Concert Review: The Who w/Joan Jett


“Yeeaaaaaah!” With Daltrey delivering one of the greatest screams in rock and Townshend doing his famous guitar windmill playing, the Who kicked off their “The Who Hits! 50” tour in Tampa.

While their last tour featured Quadrophenia in full along with a handful of hits at the end, the band has been playing a very similar setlist for the last several tours. It was refreshing to see that shaken up for this run – making for what you would hope and expect them to play on what is rumored to be their last major tour. Several songs, including “The Seeker” and “I Can See For Miles”,  have been played only a handful of times since the ’80s

The night loosely followed themes of albums/eras of the band. The first grouping of songs including the band’s earliest material including “My Generation”, “Pictures of Lily” and “I Can’t Explain.” From there the band shifted to do back to back “Quadrophenia” songs featuring Daltery’s sharp vocals on “Love, Reign O’er Me” (which received a standing ovation from the crowd).

A four song grouping of “Tommy” songs were played without any break which the songs and their themes to flow together. Firing on all cylinders the band closed out, without an encore break, with “Baba O’Riley” and “Won’t Get Fooled Again.”

The band was tight, yet relaxed and the set was exactly what a fan would hope for on what is being heavily hinted as the band’s final major tour. Chatty in between songs, when it came time to play the songs seemed more powerful then on previous tours (it does help they have three keyboard/multi-instrumental musicians and a backup guitarist with them).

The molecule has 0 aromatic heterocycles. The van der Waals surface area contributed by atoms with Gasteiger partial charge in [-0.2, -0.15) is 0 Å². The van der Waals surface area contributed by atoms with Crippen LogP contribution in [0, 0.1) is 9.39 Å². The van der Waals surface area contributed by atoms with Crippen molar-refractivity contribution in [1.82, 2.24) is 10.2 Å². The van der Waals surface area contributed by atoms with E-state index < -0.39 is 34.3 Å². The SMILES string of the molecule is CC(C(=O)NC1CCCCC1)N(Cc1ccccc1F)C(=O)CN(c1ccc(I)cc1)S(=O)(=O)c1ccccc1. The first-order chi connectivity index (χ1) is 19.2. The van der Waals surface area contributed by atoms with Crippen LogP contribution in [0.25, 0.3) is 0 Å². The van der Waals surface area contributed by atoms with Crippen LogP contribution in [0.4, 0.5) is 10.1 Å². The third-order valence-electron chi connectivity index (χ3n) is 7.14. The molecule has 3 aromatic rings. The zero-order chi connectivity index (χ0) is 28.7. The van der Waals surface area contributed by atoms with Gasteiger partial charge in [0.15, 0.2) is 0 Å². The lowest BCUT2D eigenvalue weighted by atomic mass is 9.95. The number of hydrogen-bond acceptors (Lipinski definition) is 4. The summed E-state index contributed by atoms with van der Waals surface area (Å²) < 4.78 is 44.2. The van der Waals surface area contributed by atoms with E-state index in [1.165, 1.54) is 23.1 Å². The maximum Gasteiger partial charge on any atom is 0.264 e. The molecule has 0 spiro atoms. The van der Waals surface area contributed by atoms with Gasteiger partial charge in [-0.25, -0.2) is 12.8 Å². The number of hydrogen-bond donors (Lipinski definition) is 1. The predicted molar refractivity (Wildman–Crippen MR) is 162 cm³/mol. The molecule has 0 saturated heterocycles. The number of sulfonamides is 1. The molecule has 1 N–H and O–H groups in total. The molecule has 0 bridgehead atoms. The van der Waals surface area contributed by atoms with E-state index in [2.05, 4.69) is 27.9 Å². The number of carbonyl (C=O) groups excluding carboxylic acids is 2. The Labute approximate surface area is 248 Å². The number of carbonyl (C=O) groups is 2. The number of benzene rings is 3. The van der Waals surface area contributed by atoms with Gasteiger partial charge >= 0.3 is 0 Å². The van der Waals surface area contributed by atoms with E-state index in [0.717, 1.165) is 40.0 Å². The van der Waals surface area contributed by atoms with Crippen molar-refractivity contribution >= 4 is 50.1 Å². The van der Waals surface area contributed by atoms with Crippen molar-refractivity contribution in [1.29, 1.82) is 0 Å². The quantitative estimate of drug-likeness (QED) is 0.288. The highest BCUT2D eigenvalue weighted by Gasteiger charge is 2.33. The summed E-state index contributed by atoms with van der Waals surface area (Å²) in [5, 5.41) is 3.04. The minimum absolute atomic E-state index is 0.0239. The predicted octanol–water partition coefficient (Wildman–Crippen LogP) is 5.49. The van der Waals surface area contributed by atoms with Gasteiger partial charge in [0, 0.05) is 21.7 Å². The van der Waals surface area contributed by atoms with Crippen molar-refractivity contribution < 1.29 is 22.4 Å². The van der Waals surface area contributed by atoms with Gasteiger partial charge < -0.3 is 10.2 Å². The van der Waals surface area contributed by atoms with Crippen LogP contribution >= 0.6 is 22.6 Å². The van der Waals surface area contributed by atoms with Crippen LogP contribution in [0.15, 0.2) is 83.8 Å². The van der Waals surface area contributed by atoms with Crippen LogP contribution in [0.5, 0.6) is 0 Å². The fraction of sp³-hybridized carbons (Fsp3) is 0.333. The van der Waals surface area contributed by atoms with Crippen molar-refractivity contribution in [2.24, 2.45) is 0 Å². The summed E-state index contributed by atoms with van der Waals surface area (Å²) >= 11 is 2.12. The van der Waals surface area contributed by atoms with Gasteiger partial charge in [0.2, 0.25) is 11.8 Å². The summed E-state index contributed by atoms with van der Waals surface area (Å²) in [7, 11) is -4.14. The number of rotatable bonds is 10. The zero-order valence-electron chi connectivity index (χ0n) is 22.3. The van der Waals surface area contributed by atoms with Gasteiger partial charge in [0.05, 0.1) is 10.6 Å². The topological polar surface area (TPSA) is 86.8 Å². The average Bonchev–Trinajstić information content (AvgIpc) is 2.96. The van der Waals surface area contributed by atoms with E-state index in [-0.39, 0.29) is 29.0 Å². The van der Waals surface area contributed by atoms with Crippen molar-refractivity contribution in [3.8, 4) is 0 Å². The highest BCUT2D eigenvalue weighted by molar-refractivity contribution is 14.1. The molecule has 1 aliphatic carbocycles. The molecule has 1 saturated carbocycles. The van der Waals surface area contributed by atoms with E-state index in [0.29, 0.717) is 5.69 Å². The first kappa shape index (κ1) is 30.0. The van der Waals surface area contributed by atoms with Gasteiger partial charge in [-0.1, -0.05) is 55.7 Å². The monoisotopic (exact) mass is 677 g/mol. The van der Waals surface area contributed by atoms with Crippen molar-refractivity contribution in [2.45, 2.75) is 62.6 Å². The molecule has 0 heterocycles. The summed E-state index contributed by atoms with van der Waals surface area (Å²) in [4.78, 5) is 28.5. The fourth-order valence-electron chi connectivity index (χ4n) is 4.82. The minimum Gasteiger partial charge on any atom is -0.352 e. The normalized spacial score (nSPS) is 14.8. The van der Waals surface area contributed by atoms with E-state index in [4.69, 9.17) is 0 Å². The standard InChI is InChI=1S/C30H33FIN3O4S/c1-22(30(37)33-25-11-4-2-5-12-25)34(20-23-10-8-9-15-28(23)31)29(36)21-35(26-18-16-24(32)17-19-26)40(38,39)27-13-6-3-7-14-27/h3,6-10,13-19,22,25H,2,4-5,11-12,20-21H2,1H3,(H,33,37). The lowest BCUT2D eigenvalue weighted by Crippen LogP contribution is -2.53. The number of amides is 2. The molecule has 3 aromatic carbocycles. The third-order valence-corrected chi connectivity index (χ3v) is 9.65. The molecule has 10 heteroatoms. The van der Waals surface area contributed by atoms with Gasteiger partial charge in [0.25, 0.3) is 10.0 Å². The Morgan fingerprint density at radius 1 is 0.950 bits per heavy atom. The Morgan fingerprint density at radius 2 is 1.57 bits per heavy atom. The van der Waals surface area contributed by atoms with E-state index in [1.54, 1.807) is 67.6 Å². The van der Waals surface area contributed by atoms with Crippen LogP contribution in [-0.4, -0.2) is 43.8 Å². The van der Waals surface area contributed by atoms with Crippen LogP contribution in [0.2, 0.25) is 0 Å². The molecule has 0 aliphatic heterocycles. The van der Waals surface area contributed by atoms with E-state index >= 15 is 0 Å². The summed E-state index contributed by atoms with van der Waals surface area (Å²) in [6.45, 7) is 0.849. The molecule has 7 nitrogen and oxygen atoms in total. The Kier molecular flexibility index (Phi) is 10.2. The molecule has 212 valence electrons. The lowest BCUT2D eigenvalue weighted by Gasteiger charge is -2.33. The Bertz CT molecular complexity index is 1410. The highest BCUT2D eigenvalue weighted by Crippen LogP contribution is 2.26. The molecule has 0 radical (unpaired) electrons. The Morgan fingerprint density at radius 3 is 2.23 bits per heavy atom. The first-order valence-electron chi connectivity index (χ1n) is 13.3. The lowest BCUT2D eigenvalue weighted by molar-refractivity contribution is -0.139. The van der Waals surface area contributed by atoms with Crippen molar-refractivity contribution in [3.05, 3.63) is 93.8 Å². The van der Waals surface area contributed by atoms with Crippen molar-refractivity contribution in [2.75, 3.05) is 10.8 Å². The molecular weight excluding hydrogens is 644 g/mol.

While John Entwistle and Keith Moon were arguably some of the best at their craft, The Who with only Daltrey and Townshend still feels very much as the band then two members doing nostalgia shows (certainly helps that almost the band’s entire catalog was written solely by Townshend).

Zak Starky (yes, the son of Ringo Starr) has been a touring member of The Who since the ’90s and proved that he is quite the drummer with style that is more in line with Moon than his father.

Joan Jett’s 40-min minute set was seemingly fitting considering The Who’s punk roots. Just 72-hours shy of being inducted into the Rock and Roll Hall of Fame, Jett had no trouble getting the crowd singing and dancing to her hits. Highlight of her performance was “Light of Day”, a song written by Springsteen for her to sing in the movie of the same name.

This was the third time I’ve seen The Who – the strong setlist and the high energy performance easily made it my favorite out of the three and I am already trying to find a way to catch one more show before the tour wraps up in late 2015.


About Author

Living among the too-many-to-count theme parks of Orlando, FL, Andrew is always looking for an excuse to check out a show, buy some vinyl, modify (instead of play) his guitars, and eat food your mom would consider unhealthy.

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